As director of the Center for Research Informatics, Dr. Volchenboum leads a 40-person group that provides computational support and collaboration to researchers within the University of Chicago Biological Sciences Division. A pediatric oncologist by training who cares for children with cancer and blood diseases, his main area of research is in utilizing large clinical data sets to make inferences about how disruptive events in the hospital can lead to downstream perturbations and alterations in healthcare delivery.

“To make hospitals safer, we need to look at many potential relationships between events,” Dr. Volchenbaum said. “By having large, well-curated data sets, we can now study highly-complex relationships between seemingly unrelated events. We’re even in a position to look at how the care of one patient might affect patients around them. With so many adverse events affecting care, it follows that we should be looking at the downstream impacts of adverse events.”

Beginning with a study carried out on Clostridium difficile, a relatively rare form of intestinal bacteria that is nevertheless among the most important causes of infectious diarrhea in the United States, he demonstrated a data-based method that uncovered a formerly unknown yet key risk factor to acquiring the infection. Noting the size of the two studies which showed the new association between the use of Prilosec and developing C. diff—the first with 1,000 patients, the second with 100,000—Dr. Volchenboum pointed to the significance of data quantity in drawing conclusions from situations whose relative rarity make noticing such correlations impossible otherwise.

He moved next to the more general question of how to determine those patients most at risk upon entering the hospital for a catastrophic health event. Focusing on cardiac arrest, he described a major study carried out using the Clinical Research Data Warehouse at UChicago where data on nearly 60,000 admissions was used to build a model called eCART.

“When a patient achieves a certain score according to the algorithm,” Dr. Volchenboum said, “he or she is at a much higher risk of having a cardiac arrest. Thus, if the score goes above a certain threshold, a response team monitoring scores in real time will go to the patient’s room and try to intervene or fix whatever factors are contributing to the high level of risk.”

Presenting an overall picture of the various areas in which data can assist in breaking down complex processes within hospitals, Dr. Volchenboum next looked beyond the patient to the environment of the hospital itself. Using data to decipher potentially unnoticed risk factors, he outlined several studies that sought to measure the broader effects that ripple through a hospital ward in response to unique stress situations. Taking code alerts and ER overcrowding as examples, Dr. Volchenboum referred to studies that not only demonstrated an increasing number of mistakes during such periods of stress, but these studies in many instances were also able to isolate particular points of breakdown that could now be addressed specifically to deter future missteps.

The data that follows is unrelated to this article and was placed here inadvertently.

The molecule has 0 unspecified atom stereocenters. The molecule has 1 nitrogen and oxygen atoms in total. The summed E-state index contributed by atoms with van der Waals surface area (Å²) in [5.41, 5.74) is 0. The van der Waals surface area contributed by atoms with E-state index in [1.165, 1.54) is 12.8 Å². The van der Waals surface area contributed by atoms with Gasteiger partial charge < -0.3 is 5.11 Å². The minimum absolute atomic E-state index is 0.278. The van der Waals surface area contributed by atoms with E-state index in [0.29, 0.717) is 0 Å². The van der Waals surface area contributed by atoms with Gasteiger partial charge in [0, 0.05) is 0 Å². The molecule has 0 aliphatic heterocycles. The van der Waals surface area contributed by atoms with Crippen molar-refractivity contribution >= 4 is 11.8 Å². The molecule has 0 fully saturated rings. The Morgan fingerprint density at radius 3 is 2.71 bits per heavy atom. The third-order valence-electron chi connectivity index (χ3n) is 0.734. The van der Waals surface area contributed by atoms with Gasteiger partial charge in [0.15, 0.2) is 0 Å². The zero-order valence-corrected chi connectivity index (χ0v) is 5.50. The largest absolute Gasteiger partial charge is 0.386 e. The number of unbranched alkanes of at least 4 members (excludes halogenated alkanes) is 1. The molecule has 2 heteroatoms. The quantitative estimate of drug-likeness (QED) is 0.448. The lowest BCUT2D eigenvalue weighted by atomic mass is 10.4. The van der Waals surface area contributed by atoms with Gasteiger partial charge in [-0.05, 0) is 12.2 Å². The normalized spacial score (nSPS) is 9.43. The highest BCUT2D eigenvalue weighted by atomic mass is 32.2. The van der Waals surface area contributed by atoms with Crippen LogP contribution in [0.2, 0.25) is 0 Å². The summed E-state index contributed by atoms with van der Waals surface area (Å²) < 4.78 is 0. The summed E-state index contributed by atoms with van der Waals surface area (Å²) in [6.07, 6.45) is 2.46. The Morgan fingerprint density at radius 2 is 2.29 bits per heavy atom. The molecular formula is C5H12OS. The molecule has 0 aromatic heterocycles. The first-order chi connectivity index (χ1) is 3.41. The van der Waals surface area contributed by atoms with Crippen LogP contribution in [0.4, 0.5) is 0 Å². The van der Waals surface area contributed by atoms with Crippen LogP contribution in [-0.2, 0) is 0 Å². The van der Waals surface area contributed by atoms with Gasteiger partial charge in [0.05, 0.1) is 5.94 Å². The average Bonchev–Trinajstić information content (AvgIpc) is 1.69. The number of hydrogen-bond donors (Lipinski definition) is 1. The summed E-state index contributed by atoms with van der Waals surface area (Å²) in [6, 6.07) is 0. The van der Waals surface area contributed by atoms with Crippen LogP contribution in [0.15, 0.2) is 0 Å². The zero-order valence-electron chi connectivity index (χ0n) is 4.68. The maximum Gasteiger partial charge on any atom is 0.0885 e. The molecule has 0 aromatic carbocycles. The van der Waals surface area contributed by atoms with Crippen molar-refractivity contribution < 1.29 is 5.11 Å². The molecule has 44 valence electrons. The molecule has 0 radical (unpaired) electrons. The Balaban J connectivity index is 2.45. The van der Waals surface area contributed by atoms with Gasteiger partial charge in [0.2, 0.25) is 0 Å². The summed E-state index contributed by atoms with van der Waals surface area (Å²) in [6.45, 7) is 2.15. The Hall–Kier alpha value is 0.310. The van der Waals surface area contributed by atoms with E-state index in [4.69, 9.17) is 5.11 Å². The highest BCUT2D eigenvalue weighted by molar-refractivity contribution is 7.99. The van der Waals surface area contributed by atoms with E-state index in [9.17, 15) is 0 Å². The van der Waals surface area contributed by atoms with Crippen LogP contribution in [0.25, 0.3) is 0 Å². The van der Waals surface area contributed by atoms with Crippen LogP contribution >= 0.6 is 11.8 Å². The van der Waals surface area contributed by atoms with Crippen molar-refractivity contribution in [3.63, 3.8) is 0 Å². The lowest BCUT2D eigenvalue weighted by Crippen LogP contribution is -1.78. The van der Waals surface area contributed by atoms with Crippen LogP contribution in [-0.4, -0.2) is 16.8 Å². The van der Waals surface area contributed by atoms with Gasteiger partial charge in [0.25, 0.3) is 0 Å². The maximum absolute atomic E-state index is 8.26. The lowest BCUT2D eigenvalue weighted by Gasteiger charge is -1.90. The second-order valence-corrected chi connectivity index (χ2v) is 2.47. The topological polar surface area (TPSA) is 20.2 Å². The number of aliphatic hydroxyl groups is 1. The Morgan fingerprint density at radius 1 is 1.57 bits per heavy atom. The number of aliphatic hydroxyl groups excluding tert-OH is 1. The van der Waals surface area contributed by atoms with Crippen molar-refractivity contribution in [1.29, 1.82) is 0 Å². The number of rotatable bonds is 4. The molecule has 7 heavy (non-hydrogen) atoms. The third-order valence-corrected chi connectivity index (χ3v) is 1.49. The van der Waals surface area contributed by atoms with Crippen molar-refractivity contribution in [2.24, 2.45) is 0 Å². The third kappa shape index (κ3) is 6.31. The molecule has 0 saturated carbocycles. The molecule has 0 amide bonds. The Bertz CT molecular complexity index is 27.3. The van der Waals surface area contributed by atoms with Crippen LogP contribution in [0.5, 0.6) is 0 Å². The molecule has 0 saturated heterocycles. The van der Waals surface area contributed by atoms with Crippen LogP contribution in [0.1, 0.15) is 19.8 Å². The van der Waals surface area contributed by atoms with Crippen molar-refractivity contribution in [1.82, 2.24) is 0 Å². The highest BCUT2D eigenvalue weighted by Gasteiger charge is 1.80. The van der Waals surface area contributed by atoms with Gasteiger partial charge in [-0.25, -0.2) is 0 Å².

“But we can even start looking beyond the hospital as well when it comes to predicting potentially adverse situations and events,” he said. “For instance, how does a nursing strike affect the length of stay for patients? Or even how does a storm in the forecast or traffic congestion affect the care of patients on the ward? These things would not necessarily seem connected, but as we collect more and more data, these sorts of links could appear.”

Concluding the day’s event was the MScBMI’s program director, Suzanne Cox, PhD, MPH, who presented a synopsis of the Graham School program and its various partnerships with the University of Chicago, as well as an overview of the biomedical informatics landscape as it stands today. Highlighting the small class sizes and interactive focus of the MScBMI program, a feature setting it apart from its peers in the Chicago area, she also noted its excellent professional network and the many opportunities for students to tap into it.

“With more and more emphasis being placed on informatics across the healthcare industry,” she said, “our corporate sponsors are increasingly eager to connect with students in the program. In fact, the demand for workers in the field is expected to grow at twice the national average in the upcoming years. As a focus on clinical informatics spreads throughout the healthcare system and the significance of inferences we can draw from data increases, we’re seeing new teams and positions emerge and that only adds to the career opportunities. As Dr. Volchenboum’s lecture made clear,” she added, “we’re living through an exciting time for biomedical informatics, with lots of key steps likely to be taken in the upcoming years.”

MLA infografic brain with multiple icons floating around inside.